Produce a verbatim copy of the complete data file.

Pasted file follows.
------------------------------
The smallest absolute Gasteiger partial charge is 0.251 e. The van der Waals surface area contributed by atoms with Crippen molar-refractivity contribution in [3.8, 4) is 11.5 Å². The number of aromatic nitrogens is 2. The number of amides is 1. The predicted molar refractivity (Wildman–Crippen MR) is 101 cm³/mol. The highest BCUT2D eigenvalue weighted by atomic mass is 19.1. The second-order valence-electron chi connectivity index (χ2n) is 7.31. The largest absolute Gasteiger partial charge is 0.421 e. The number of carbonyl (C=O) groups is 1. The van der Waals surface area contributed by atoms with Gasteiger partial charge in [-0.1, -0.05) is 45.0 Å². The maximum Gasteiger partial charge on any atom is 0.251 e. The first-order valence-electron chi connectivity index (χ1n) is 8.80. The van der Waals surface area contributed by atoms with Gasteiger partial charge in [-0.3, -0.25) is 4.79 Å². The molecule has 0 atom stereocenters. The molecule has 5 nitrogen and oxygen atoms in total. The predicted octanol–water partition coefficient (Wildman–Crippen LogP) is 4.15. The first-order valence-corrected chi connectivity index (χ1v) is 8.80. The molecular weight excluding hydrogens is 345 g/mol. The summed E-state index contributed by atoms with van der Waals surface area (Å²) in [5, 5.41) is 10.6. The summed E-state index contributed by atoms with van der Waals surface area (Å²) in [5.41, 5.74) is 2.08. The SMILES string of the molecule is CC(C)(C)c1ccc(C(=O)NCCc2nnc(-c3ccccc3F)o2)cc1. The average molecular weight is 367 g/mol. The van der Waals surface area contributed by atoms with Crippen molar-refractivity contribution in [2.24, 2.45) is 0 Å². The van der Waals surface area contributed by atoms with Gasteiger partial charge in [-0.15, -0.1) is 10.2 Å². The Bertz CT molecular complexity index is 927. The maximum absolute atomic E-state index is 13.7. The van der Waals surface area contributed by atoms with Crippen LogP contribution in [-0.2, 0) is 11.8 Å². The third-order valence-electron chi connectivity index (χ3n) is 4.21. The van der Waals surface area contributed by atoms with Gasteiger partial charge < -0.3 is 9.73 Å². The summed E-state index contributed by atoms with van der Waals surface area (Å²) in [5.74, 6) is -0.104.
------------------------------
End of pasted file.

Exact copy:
The smallest absolute Gasteiger partial charge is 0.251 e. The van der Waals surface area contributed by atoms with Crippen molar-refractivity contribution in [3.8, 4) is 11.5 Å². The number of aromatic nitrogens is 2. The number of amides is 1. The predicted molar refractivity (Wildman–Crippen MR) is 101 cm³/mol. The highest BCUT2D eigenvalue weighted by atomic mass is 19.1. The second-order valence-electron chi connectivity index (χ2n) is 7.31. The largest absolute Gasteiger partial charge is 0.421 e. The number of carbonyl (C=O) groups is 1. The van der Waals surface area contributed by atoms with Gasteiger partial charge in [-0.1, -0.05) is 45.0 Å². The maximum Gasteiger partial charge on any atom is 0.251 e. The first-order valence-electron chi connectivity index (χ1n) is 8.80. The van der Waals surface area contributed by atoms with Gasteiger partial charge in [-0.3, -0.25) is 4.79 Å². The molecule has 0 atom stereocenters. The molecule has 5 nitrogen and oxygen atoms in total. The predicted octanol–water partition coefficient (Wildman–Crippen LogP) is 4.15. The first-order valence-corrected chi connectivity index (χ1v) is 8.80. The molecular weight excluding hydrogens is 345 g/mol. The summed E-state index contributed by atoms with van der Waals surface area (Å²) in [5, 5.41) is 10.6. The summed E-state index contributed by atoms with van der Waals surface area (Å²) in [5.41, 5.74) is 2.08. The SMILES string of the molecule is CC(C)(C)c1ccc(C(=O)NCCc2nnc(-c3ccccc3F)o2)cc1. The average molecular weight is 367 g/mol. The van der Waals surface area contributed by atoms with Crippen molar-refractivity contribution in [2.24, 2.45) is 0 Å². The van der Waals surface area contributed by atoms with Gasteiger partial charge in [-0.15, -0.1) is 10.2 Å². The Bertz CT molecular complexity index is 927. The maximum absolute atomic E-state index is 13.7. The van der Waals surface area contributed by atoms with Crippen LogP contribution in [-0.2, 0) is 11.8 Å². The third-order valence-electron chi connectivity index (χ3n) is 4.21. The van der Waals surface area contributed by atoms with Gasteiger partial charge < -0.3 is 9.73 Å². The summed E-state index contributed by atoms with van der Waals surface area (Å²) in [5.74, 6) is -0.104.